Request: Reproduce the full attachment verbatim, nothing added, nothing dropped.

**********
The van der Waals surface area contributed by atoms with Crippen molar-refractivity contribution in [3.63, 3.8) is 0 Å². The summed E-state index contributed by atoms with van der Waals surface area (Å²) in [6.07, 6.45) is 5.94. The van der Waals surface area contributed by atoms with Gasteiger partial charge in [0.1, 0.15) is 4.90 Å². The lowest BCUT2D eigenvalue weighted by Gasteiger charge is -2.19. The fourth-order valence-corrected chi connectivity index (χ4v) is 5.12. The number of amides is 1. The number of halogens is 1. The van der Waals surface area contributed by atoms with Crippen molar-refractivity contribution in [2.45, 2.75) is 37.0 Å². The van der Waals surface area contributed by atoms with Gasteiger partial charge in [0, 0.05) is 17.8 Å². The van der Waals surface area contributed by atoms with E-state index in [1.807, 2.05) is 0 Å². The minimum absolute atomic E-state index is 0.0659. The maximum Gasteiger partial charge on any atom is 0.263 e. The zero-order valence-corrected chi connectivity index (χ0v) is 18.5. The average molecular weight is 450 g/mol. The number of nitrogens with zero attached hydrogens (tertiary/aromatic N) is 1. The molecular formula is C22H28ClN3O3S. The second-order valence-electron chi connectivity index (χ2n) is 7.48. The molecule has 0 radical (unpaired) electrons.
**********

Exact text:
The van der Waals surface area contributed by atoms with Crippen molar-refractivity contribution in [3.63, 3.8) is 0 Å². The summed E-state index contributed by atoms with van der Waals surface area (Å²) in [6.07, 6.45) is 5.94. The van der Waals surface area contributed by atoms with Gasteiger partial charge in [0.1, 0.15) is 4.90 Å². The lowest BCUT2D eigenvalue weighted by Gasteiger charge is -2.19. The fourth-order valence-corrected chi connectivity index (χ4v) is 5.12. The number of amides is 1. The number of halogens is 1. The van der Waals surface area contributed by atoms with Crippen molar-refractivity contribution in [2.45, 2.75) is 37.0 Å². The van der Waals surface area contributed by atoms with Gasteiger partial charge in [0, 0.05) is 17.8 Å². The van der Waals surface area contributed by atoms with E-state index in [1.807, 2.05) is 0 Å². The minimum absolute atomic E-state index is 0.0659. The maximum Gasteiger partial charge on any atom is 0.263 e. The zero-order valence-corrected chi connectivity index (χ0v) is 18.5. The average molecular weight is 450 g/mol. The number of nitrogens with zero attached hydrogens (tertiary/aromatic N) is 1. The molecular formula is C22H28ClN3O3S. The second-order valence-electron chi connectivity index (χ2n) is 7.48. The molecule has 0 radical (unpaired) electrons.